Temperatures in the African savanna affect ant/plant mutualism
By University of Florida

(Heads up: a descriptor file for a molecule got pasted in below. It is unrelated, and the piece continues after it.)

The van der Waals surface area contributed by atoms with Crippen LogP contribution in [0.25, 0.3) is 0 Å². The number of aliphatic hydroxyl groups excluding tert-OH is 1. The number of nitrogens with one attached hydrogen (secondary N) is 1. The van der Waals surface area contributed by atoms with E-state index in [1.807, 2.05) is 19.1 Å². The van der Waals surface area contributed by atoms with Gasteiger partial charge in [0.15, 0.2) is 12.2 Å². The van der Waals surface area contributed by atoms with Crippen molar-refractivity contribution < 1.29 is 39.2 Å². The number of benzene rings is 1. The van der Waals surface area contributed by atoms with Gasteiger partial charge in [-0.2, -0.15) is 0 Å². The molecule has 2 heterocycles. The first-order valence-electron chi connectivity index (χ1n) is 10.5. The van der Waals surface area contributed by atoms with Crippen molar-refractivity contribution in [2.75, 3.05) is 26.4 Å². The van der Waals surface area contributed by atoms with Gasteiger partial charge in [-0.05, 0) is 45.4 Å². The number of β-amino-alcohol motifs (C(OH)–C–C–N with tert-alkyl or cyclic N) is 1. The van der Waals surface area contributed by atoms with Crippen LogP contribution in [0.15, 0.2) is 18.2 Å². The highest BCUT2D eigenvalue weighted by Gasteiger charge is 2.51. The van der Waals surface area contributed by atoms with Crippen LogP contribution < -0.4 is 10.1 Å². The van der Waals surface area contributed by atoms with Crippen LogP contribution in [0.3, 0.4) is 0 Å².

In the wide world of tropical flora, insects often take up the mantle of protecting the plants that shelter them, each mutually satisfied in a happy marriage of nature’s making. This is particularly true for acacia trees that tower over the African savanna. Their tiny protectors are carnivorous ants that dissuade animals from browsing on their thorny branches. Biologists and ecologists know this symbiotic relationship well, but until now no one realized that these ant-plant mutualisms could be strongly affected by temperature. In a study published May 16 in the journal Ecology, University of Florida researcher Ryan Tamashiro and biology professor Todd Palmer show that ant-protected plants are much more vulnerable to herbivores during the cool hours of early morning and evening.